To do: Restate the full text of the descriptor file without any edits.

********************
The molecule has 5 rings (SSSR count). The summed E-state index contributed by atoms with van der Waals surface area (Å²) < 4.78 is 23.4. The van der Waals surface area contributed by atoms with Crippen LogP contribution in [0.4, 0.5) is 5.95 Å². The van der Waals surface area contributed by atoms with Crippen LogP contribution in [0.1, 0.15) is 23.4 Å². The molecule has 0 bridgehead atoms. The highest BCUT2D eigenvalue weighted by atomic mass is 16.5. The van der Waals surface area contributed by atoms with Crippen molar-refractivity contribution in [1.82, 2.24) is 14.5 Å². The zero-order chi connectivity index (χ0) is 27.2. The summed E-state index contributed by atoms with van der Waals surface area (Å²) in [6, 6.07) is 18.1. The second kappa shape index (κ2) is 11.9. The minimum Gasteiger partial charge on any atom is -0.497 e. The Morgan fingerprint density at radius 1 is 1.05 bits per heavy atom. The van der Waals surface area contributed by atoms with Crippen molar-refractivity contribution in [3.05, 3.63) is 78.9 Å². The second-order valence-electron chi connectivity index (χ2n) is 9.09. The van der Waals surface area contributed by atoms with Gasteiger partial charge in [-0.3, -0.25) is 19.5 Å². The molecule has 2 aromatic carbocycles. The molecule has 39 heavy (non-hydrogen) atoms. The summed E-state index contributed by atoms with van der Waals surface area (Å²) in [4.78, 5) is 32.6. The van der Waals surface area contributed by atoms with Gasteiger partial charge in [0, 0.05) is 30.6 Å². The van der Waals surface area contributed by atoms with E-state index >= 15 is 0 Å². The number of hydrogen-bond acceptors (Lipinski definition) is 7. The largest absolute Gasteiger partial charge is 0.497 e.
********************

The molecule has 5 rings (SSSR count). The summed E-state index contributed by atoms with van der Waals surface area (Å²) < 4.78 is 23.4. The van der Waals surface area contributed by atoms with Crippen LogP contribution in [0.4, 0.5) is 5.95 Å². The van der Waals surface area contributed by atoms with Crippen LogP contribution in [0.1, 0.15) is 23.4 Å². The molecule has 0 bridgehead atoms. The highest BCUT2D eigenvalue weighted by atomic mass is 16.5. The van der Waals surface area contributed by atoms with Crippen molar-refractivity contribution in [1.82, 2.24) is 14.5 Å². The zero-order chi connectivity index (χ0) is 27.2. The summed E-state index contributed by atoms with van der Waals surface area (Å²) in [6, 6.07) is 18.1. The second kappa shape index (κ2) is 11.9. The minimum Gasteiger partial charge on any atom is -0.497 e. The Morgan fingerprint density at radius 1 is 1.05 bits per heavy atom. The van der Waals surface area contributed by atoms with Crippen molar-refractivity contribution in [3.05, 3.63) is 78.9 Å². The second-order valence-electron chi connectivity index (χ2n) is 9.09. The van der Waals surface area contributed by atoms with Gasteiger partial charge in [-0.3, -0.25) is 19.5 Å². The molecule has 2 aromatic carbocycles. The molecule has 39 heavy (non-hydrogen) atoms. The summed E-state index contributed by atoms with van der Waals surface area (Å²) in [4.78, 5) is 32.6. The van der Waals surface area contributed by atoms with Gasteiger partial charge in [0, 0.05) is 30.6 Å². The van der Waals surface area contributed by atoms with E-state index >= 15 is 0 Å². The number of hydrogen-bond acceptors (Lipinski definition) is 7. The largest absolute Gasteiger partial charge is 0.497 e.